In a word, yes. Despite the protestations of Secretary of State Clinton and others, these developments are not a “hijacking” of the revolution, but a reflection of the actual values of so many hoped-for “moderates,” including James Clapper’s “largely secular” Muslim Brotherhood (short for, in many Washington minds, the Largely Secular But Slightly Muslim And We Promise Only In a Good Way Brotherhood).
Why are they surprised in D.C.? Because they have been willfully blind to any suggestion that the increased influence of Islamic law could possibly end badly. In this case, the Muslim Brotherhood has already stated its opposition to women and Copts as president of Egypt. We will see a trickle-down effect of that precedent as the powers-that-be who intend to impose Sharia fill in the blanks regarding what else the women and kuffar can’t have, as they see fit: for the same reasons they can’t be president, why bother with letting them be governor? Mayor? And so on into local councils, businesses, and daily human interaction.
“Women’s rights group condemns recent governor appointments,” by Safaa Abdoun for Daily News Egypt, April 18 (thanks to Twostellas):
CAIRO: The Egyptian Center for Women’s Rights (ECWR) condemned the recent reshuffling and appointment of new governors in Egypt that excluded women, describing it as “disappointing and contradictory to the principles of citizenship, justice and equality.”
In a press statement, ECWR said that the recent appointments contradict the principles of the January 25 Revolution; the revolution where women participated effectively in all its phases and stood side by side with their male counterparts.
“The Egyptian Center for Women’s Rights is worried that this exclusion may be intentional with the pretext that now is not the convenient time to talk about women’s rights,” the statement read.
The ECWR called on the Supreme Council of Armed Forces and Prime Minister Essam Sharaf’s Cabinet to emphasize the principle of citizenship as “women should be represented equally in all phases of drawing Egypt’s future because they play an effective role in society.”
The center also called on them to bear in mind women’s fair representation in all leading positions, as well as “take clear action towards women’s participation” and towards ensuring women’s rights in laws in general and in public positions in particular.
Last week, Sharaf sacked twenty governors including those of Cairo, Giza, Alexandria, Qena, Suez, Menufiya, Assiut and Sharqeya who were removed in response to the demands of opposition groups and political activists, who described them as being “corrupt” and “illegitimate.”
Their newly-appointed replacements were sworn in on Saturday before the head of the ruling SCAF Mohamed Hussein Tantawy.
Political analyst Emad Gad from Al-Ahram Center for Political and Strategic Studies said that the new governors appointed by the current cabinet and army council are the latest in a series of decisions which continue to sideline sectors of society in the post revolution period, despite the fact that everyone was equally represented during the revolution.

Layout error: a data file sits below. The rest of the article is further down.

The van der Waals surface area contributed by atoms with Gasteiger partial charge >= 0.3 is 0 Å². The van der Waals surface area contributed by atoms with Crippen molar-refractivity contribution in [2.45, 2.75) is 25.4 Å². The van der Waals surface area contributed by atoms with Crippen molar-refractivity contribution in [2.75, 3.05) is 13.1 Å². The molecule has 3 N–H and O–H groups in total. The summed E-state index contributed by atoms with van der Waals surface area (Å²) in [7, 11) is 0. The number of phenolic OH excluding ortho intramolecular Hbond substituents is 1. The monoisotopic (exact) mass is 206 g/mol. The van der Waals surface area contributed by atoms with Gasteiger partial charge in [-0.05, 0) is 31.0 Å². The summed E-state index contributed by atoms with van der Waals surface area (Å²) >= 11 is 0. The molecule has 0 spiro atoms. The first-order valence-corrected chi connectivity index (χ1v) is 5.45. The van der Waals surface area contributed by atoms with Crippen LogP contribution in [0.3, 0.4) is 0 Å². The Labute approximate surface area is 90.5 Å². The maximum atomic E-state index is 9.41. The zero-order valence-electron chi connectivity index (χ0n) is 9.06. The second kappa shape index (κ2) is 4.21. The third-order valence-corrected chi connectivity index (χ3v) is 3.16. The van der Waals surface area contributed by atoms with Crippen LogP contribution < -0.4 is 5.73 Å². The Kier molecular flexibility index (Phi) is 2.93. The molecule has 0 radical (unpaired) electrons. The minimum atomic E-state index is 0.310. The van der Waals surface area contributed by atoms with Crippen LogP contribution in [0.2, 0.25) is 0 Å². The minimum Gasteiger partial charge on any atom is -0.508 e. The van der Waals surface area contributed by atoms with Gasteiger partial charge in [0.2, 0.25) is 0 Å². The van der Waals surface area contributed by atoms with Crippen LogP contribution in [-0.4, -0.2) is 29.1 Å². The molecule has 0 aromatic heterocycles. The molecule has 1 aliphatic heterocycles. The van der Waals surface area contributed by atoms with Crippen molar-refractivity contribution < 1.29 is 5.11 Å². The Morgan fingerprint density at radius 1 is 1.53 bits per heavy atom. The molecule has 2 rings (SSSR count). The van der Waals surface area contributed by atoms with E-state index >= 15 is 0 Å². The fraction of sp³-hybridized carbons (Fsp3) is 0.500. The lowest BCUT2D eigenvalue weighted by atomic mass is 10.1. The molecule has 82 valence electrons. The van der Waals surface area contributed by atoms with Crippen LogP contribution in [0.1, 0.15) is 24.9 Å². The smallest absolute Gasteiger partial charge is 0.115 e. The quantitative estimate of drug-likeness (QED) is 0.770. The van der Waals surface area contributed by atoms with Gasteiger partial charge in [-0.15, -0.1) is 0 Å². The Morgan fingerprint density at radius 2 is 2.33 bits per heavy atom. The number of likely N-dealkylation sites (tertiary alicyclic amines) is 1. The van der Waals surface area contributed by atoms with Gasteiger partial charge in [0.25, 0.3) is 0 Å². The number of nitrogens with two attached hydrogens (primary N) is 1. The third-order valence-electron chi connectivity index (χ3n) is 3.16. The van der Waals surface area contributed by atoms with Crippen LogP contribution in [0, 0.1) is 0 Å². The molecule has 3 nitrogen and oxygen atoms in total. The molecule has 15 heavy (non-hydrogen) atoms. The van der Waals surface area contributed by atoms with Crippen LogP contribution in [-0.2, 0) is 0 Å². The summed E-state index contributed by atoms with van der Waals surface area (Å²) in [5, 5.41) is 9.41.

Gad cited the National Dialogue as an example of excluding certain segments of society.
Gad stressed that “without equality we won’t have true democracy” and so all groups have to come together and join forces as they did in the revolution in order to ensure equality during this developmental process since it’s the essence of a free country.
The ECWR compared the exclusive appointment of male governors in Egypt to the case in Tunisia, whose popular revolution had inspired the Egyptian Revolution saying, “When will we follow Tunisia in their progressive vision and their future plan which is based on the principle of citizenship?”
Next question: how long will Tunisia follow its “progressive vision?”
The ECWR explained in its statement that unlike Egypt, Tunsia has appreciated the role women played in the revolution, thus the High Commission issued a decree stipulating that women should constitute half of the members of the National Constituent Assembly in order to achieve the objectives of the revolution, and to continue the political reform and democratic transition.
“Is the Egyptian woman, with her history, not like the Tunisian woman?” the statement asked.
“Is she to be excluded from being appointed as governor and excluded, as she was earlier, from several committees which had been formed during and after the revolution?
The silence on the recent upheaval over the appointment of a Christian governor is noteworthy. They’re clearly not touching that, even though it stems from the same source of discrimination.
“Did the Egyptian revolution erupt to take Egyptian women a step backward?”
Many women’s rights activists are concerned that the achievements of women’s rights during the last 30 years may be drowned out because they were associated with former first lady Suzanne Mubarak.
“There is this association between women’s issues and the ousted regime due to the presentation of the former first lady as the advocate for women’s rights, however many activists and members of civil society have been long pushing for rights that were gained during the former regime and many of them were milestones, so let’s not eliminate it all because of this association,” head of ECWR, Nehad Abul Komsan, said at a conference earlier this month.